Surprised by the responses to this OP... agreed $30k is a lot of money - for any audio gear... but cost is always relative. For a while though I thought I was one of the very few in the audiogon 'family' that ' did not ' have budgets for five and six figure pieces of gear... maybe someday.. but not today.
Word salads aside - I am glad to see that some industries are getting back to 'normalcy' during said 'crisis'... sort of getting tired of the whole lock down mentality and the paranoia of the media and public at large.
I guess if I had $30k to blow on gear - I would be in an underground swanky bunker - with nothing but great sound to fill my time and space.
@douglas_schroeder wrote: " Perhaps, as happened to me, a review of a pricey component started well before Covid-19 scare, and wound to conclusion now. Sometimes it takes months for a product to come to the reviewer! "
That (or something similar) was my first thought as well.
And give that the amount of money I have spent on audio equipment would be scandalous by the standards of much if not most of humanity, imo it would be hypocritical of me to throw verbal stones at someone who spends significantly more than I do.
Wow, to the diverse range of responses, I say!
I cursory just looked at both reviews and decided, NUTS 🤪.
Never mind pandemic and all.
So from my humble position here, I can more connect to Erik's point of view. I do.
The word salad mentioned I also perceived as prime BS,... 🤢
Eh, "The world is changing... " I'm told by my favourite old pharmacist.
Of late, I'm more and more recalling his comment.
Sad and off-putting, yet...
"nothing ever stays the same" , or was it
"the more things change, the more they stay the same"?
Still, in my opinion those reviewed equipments suck, they even look ugly too!
I don't like ugly, humph!
Never mind their price, never mind covid.
And now I'm going back and listening to my transistor radio. 😊 🤸♀️💃
Go back several years and you’ll see $200k speakers, $100k amps being reviewed every month, nothing has changed because of this virus. All the expensive audio products haven’t disappeared, you can still buy them, just like you can buy $1M cars, $40M homes, etc..
I also think it’s foolish for people to judge others that buy the more expensive gear. If you think your $1000 product sounds fantastic, great, but you shouldn’t try to convince or belittle somebody that spends $50k for a product, that’s just foolish. Some of the best gear that I have heard costs over $100k, at the same time I’m happy with gear that is less expensive, but I’m not going to try and convince myself or others that What I have is the best. The best doesn’t have to be the most expensive but it sure won’t be the cheapest either.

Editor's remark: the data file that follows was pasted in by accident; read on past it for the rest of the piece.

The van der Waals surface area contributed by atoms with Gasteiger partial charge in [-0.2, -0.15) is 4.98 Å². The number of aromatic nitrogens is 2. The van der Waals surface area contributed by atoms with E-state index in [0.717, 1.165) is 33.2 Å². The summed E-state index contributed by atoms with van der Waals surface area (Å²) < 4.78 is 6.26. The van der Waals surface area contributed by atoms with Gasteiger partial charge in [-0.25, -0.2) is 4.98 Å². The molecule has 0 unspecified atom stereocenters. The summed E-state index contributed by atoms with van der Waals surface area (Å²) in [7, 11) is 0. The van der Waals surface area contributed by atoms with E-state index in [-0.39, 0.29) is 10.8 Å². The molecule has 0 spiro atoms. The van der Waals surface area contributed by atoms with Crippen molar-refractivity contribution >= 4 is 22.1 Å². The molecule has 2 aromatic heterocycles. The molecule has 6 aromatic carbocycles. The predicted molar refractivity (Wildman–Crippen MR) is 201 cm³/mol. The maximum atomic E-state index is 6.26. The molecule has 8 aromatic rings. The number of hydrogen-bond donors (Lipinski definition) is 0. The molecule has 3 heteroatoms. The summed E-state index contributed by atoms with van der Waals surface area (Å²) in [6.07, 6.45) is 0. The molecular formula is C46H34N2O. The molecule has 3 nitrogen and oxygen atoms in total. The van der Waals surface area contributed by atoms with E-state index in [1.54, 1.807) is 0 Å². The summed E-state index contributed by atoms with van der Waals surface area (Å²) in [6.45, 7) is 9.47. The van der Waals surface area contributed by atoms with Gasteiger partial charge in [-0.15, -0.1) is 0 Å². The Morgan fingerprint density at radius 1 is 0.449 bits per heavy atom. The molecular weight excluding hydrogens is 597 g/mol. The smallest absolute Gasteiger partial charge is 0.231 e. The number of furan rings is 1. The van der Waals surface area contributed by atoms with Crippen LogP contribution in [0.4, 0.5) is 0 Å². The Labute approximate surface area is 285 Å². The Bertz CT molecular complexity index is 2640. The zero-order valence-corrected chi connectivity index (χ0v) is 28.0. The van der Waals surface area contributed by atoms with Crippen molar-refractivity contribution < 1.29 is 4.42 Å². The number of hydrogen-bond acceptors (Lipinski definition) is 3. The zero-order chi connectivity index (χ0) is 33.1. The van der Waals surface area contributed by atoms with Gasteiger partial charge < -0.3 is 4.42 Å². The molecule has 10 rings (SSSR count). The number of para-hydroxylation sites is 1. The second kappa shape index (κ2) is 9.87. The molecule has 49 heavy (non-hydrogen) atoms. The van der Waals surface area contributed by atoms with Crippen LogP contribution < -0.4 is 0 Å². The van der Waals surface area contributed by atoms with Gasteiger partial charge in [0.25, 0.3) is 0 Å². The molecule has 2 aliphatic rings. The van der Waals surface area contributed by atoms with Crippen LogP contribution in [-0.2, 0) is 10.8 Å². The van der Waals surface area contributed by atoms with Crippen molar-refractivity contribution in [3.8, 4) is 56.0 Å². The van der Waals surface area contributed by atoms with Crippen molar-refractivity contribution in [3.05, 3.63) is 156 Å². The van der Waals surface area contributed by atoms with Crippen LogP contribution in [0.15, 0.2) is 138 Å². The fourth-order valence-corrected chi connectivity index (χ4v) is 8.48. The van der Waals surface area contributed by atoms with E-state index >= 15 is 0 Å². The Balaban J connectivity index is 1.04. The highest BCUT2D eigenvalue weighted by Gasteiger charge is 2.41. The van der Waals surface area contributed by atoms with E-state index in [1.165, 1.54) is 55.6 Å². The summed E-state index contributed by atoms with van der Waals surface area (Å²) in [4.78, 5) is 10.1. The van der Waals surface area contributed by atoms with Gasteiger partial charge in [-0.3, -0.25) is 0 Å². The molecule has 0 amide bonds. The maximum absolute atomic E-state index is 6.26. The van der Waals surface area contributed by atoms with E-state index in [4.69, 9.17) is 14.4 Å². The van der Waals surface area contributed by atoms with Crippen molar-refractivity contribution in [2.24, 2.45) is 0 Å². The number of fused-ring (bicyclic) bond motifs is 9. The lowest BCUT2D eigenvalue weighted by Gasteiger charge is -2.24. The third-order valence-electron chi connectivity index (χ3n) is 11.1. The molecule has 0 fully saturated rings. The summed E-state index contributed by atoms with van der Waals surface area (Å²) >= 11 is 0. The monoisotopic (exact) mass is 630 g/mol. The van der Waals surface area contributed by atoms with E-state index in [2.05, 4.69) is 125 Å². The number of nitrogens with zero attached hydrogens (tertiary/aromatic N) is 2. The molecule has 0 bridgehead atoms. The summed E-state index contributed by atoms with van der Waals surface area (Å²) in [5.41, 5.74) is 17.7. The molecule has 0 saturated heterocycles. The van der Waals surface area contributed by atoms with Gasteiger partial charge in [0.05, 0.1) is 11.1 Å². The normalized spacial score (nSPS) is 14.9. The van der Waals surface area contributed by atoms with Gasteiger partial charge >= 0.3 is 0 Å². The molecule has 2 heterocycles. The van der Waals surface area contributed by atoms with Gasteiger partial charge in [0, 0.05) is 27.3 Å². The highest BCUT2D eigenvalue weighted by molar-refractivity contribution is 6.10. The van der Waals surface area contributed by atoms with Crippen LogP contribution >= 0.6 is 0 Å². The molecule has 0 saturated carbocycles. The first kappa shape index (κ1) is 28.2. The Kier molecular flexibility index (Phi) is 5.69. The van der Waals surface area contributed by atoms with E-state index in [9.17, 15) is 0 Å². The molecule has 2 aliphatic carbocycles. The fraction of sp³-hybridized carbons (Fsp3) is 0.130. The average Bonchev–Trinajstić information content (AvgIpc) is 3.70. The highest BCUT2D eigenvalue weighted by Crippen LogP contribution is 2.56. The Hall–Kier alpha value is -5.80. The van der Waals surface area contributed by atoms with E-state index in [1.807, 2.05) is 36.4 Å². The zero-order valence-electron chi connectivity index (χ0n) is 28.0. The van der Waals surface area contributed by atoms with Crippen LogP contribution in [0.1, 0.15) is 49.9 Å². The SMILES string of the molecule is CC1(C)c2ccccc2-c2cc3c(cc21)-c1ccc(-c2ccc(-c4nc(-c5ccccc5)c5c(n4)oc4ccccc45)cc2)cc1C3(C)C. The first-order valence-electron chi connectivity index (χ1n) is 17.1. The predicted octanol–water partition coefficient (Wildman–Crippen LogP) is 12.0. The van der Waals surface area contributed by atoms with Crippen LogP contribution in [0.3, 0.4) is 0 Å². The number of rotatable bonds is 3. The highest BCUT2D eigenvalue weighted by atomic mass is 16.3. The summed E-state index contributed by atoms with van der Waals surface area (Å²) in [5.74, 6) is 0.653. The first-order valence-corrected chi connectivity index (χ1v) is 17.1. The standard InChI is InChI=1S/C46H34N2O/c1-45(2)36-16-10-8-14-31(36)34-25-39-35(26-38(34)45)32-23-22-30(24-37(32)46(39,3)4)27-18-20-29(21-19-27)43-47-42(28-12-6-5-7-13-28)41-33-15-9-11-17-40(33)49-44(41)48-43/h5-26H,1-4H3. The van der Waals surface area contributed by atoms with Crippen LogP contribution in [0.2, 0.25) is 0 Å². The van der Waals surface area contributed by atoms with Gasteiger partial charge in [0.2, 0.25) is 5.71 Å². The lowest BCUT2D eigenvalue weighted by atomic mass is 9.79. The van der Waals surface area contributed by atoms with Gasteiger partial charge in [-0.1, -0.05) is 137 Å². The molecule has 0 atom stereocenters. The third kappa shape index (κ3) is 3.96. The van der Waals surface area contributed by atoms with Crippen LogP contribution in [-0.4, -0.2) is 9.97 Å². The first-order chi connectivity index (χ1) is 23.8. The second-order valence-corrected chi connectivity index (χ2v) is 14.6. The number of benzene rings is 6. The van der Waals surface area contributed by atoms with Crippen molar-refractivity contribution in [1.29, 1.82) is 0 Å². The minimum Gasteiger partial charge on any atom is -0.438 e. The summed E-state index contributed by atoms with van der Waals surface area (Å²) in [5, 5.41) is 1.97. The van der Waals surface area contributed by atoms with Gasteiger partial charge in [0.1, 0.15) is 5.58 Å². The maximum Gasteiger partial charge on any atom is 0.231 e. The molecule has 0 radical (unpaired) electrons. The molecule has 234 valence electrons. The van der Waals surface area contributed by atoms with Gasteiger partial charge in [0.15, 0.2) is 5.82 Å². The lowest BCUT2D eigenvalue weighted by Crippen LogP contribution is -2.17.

Regarding the OP’s thoughts - I agree it’s a complicated time for displays of wealth. On the other hand, wealth exists, and this is an expensive hobby. The OP is likely right that Stereophile is alienating some readers with tone-deaf reviewing during this period. Stereophile may also be catering to other readers who view such reviews differently.
After seeing millercarbon’s ad hominem attack on the reviewer (“clown”), I read In detail the full review by Jason Serinus to determine whether Serinus is in fact a clown. What I found was a well-crafted, insightful, and well-researched review that is anything but a “word salad.”
The quote milllercarbon references is from the second paragraph of the review, and is a quote from a previous review Serinus wrote about an earlier version of the item. The quote actually has nothing to do with the review and is simply stage-setting, which would be obvious to anyone who read beyond the second paragraph.
Is the language in that one quote overblown? Yes. But what about the merits of the review itself?
The reviewer goes into technical detail, interviewing one of the designers, and even nods to why the unit costs as much as it does. The reviewer describes a wide variety of listening in two different settings, with concrete and specific terms, and no overblown language. I was left with a useful understanding of the technology, strengths, and weaknesses of the unit, and where the unit might fit into an audiophile system.
No-one I know or even heard of in NYC area is going to support this opening-up criminal madness. And most of those people do have some funds to spare. Not on this audio nonsense, of course. They are renting and buying real estate in more civilized and advanced countries or at least areas in the US. Look at Hawaii and Vermont, look at Israel and Baltic states.
Yes, it's downhill from here. Good luck with your stereo purchases, anyway.